Singer-Songwriter Eli Lieb On 'Zeppelin' And Being An Openly Gay Artist In Today's Music World

It’s hard to believe it’s already been a year since Eli Lieb earned a permanent spot on our playlists with his 2013 power-pop single, “Young Love.”

The openly gay singer-songwriter, 34, has kept a high profile since then, connecting with his fans on YouTube, Twitter and other social media outlets. His cover of the Miley Cyrus smash “Wrecking Ball” nearly broke the Internet after winning raves from “Pretty Little Liars” star Lucy Hale and Adam Lambert.

Lieb, who currently resides in Los Angeles, has been clocking in studio time with writer-producer John Feldmann (5 Seconds of Summer, Panic! At the Disco). This month, Lieb released the video for his new single, “Zeppelin,” a month after "Safe In My Hands," which he co-wrote, was used as the soundtrack for Allstate Insurance’s LGBT Pride Month campaign of the same name. But that’s not all: Lieb says a full-length sophomore album is in the works, while he's got a second video prepped "sooner rather than later."

Lieb took time out from his busy schedule to speak to The Huffington Post about "Zeppelin," a possible Adam Lambert collaboration and being an openly gay artist.

The Huffington Post: Congratulations on your new video, “Zeppelin.” Can we look forward to a new album soon?
Eli Lieb: Yes. Right now I’m recording with John Feldmann. I feel super fortunate to have hooked up with him because he’s really awesome. We’ve done a handful of songs already, and we’re just moving forward. I’m really excited with the songs that we’ve done.

I write pop songs; that’s really where my strength is. “Zeppelin” is a straight-down-the-middle, pop-rock song, and some of them get a little more indie sounding. It’s a good mixture of pop and that. I act really quickly, so I would like it to be ready sooner rather than later.

How would you say your sexuality affects your work as an artist and a musician?
It doesn’t impact my work as an artist at all. The only moment when it does is when it comes time to film a video, I’m like, “Oh! I have to have a guy in this, because it’s a love song and that’s accurate to my life.”

But when I actually write music … the creative process has nothing to do with my sexuality other than the fact that I can get entangled with people in the same way that anybody can get entangled with a person. When I think of myself, my sexuality isn’t the defining part of who I am as a musician. I haven’t written about the struggles of being gay because I’ve personally never felt that.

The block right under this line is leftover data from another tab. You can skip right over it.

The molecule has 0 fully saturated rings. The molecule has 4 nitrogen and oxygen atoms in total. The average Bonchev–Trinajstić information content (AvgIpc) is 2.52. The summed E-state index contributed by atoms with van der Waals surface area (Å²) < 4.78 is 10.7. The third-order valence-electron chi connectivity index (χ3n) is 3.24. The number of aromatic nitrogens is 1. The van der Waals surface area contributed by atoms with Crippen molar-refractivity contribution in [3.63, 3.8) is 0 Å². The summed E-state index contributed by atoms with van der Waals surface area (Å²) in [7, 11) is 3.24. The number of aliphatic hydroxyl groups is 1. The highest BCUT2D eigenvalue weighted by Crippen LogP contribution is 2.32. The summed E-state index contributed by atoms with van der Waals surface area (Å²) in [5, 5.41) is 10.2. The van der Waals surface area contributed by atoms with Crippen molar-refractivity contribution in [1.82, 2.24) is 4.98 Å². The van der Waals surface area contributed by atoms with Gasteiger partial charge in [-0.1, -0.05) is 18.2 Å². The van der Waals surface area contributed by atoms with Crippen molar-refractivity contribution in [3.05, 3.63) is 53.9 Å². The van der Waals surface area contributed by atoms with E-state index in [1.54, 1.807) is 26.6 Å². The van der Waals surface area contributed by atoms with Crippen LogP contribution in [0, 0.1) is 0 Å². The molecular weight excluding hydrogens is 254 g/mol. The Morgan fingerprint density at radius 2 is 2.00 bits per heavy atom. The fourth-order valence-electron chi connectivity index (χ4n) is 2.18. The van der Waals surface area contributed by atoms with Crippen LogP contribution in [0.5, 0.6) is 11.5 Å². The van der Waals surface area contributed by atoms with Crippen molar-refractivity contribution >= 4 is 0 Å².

You’ve been frequently compared to Steve Grand (“All-American Boy”), who is similarly open about his sexuality and has used social media to promote his music. How do you feel about that comparison?
I don’t have any problem with it, [but] the only reason there’s any comparison is the sexuality thing. I think you can find a lot of artists who are indie and are working with fan engagement on social media and going about their careers that way. It’s an interesting thing, in this day and age, that our sexuality is the most talked-about thing. In terms of the music we make, I think that we fall into very different categories, but I definitely understand the comparison.

Given that you’re known as well in some circles for your cover tunes as you are for your original music, how important is it for you to establish your own identity as an artist?
It’s really important. I’ve been writing and performing for a very, very long time. It wasn’t until far into my journey that I started covering songs.

[Covering songs] is, honestly, the best way to get noticed. Now, I’ve gotten to a point where I’ve built up a big enough fan base so that my original songs actually do better than my covers.

You penned a new song for Allstate Insurance’s gay-inclusive “Safe In My Hands” campaign for LGBT Pride Month. What was your take on the final commercial?
It was a really amazing collaboration, and I feel very fortunate to have been a part of it. Never in my life did I think that I would become a cartoon! I didn’t ever expect to be a part of social change and be a voice of many, so being involved in something like this that will get a lot of attention and will help people is really incredible to me.

There have been rumors you’re collaborating with Adam Lambert. Any truth to that?
Yeah! I don’t know what I can really say, but we’ve definitely had some studio time together. Adam is, honestly, one of the most genuine people I’ve met in my whole time being in L.A. He’s just a rare person. He is so talented, but as a person, he’s very kind, generous, humble and down-to-earth.

Finally, what's in store for Eli Lieb for the remainder of 2014?
I definitely have another music video coming out … sooner rather than later. It’s another song I’ve done with John Feldmann, and this one I’m extremely excited about. The video and content are going to be very different than anything I’ve done before.

This interview has been edited for length.



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